“On 10 transcontinental US flights, we chronicled behaviors and movements of individuals in the economy cabin on single-aisle aircraft. We simulated transmission during flight based on these data,” explained the report.
Through 228 samples taken over the ten flights, the scientists were able to determine the main cause of pathogen spread being movement in the plane. Those who sat close to cabin movement, such as next to the aisle, were more likely to pick up an illness from a passing passenger or crew member.
In fact, according to the findings, crew members were a much higher risk than other passengers, with the potential to spread illness to up to five different passengers during one flight. A passenger typically only had the potential to infect one or two other passengers.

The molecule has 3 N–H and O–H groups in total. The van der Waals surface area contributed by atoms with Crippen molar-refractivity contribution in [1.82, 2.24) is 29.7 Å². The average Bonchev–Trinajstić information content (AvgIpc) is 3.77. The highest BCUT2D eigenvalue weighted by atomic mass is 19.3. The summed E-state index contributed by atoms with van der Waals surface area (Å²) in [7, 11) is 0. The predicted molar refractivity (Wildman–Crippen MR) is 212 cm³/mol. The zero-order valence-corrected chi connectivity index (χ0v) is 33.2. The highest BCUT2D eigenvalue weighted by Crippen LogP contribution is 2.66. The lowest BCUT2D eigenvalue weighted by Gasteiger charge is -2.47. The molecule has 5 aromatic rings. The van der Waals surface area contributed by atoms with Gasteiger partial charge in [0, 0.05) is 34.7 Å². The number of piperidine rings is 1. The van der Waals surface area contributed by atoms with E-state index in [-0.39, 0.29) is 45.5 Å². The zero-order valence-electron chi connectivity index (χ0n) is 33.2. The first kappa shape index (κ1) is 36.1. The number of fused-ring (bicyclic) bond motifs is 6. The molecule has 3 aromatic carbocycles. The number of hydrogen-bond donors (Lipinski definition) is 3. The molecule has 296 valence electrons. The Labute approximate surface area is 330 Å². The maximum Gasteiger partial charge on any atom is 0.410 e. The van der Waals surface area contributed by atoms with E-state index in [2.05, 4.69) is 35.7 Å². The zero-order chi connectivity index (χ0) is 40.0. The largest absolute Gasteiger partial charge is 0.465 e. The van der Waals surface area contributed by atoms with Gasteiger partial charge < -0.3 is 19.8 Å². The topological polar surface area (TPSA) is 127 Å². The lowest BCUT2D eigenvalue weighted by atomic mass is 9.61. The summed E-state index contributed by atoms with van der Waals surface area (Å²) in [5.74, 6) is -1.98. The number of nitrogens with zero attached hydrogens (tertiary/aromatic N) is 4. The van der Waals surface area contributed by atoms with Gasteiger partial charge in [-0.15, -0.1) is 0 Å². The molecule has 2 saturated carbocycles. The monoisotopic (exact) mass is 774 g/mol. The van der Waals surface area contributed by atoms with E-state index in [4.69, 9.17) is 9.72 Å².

Interestingly, the researchers also hypothesized that longer flights posed a greater risk of picking up an illness.
“On short-hop flights, the amount of movement may be much less. Conversely, on longer international flights, there will be substantially more movement of passengers and crew, leading to many additional close contacts.”
While further research may be needed, we’re happy to take this advice on board and take the window seat on our next flight. Anything is better than being sandwiched in the middle!